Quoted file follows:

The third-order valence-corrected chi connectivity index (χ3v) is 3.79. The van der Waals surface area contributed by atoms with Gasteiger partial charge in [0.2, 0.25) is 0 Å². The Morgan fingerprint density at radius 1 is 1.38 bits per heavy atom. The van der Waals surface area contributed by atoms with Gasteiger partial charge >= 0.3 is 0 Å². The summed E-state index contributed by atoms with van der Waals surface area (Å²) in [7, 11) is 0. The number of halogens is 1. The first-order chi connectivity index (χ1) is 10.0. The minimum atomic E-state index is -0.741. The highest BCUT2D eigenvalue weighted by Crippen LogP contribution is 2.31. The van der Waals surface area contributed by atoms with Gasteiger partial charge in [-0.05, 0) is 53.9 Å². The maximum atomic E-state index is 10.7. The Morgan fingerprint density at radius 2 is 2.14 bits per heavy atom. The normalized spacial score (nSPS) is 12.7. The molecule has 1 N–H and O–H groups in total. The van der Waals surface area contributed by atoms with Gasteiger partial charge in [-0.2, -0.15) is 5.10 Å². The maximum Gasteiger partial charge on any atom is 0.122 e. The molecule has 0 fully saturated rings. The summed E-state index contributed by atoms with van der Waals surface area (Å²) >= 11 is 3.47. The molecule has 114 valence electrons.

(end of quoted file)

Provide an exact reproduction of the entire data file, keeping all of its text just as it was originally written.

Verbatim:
The third-order valence-corrected chi connectivity index (χ3v) is 3.79. The van der Waals surface area contributed by atoms with Gasteiger partial charge in [0.2, 0.25) is 0 Å². The Morgan fingerprint density at radius 1 is 1.38 bits per heavy atom. The van der Waals surface area contributed by atoms with Gasteiger partial charge >= 0.3 is 0 Å². The summed E-state index contributed by atoms with van der Waals surface area (Å²) in [7, 11) is 0. The number of halogens is 1. The first-order chi connectivity index (χ1) is 10.0. The minimum atomic E-state index is -0.741. The highest BCUT2D eigenvalue weighted by Crippen LogP contribution is 2.31. The van der Waals surface area contributed by atoms with Gasteiger partial charge in [-0.05, 0) is 53.9 Å². The maximum atomic E-state index is 10.7. The Morgan fingerprint density at radius 2 is 2.14 bits per heavy atom. The normalized spacial score (nSPS) is 12.7. The molecule has 1 N–H and O–H groups in total. The van der Waals surface area contributed by atoms with Gasteiger partial charge in [-0.2, -0.15) is 5.10 Å². The maximum Gasteiger partial charge on any atom is 0.122 e. The molecule has 0 fully saturated rings. The summed E-state index contributed by atoms with van der Waals surface area (Å²) >= 11 is 3.47. The molecule has 114 valence electrons.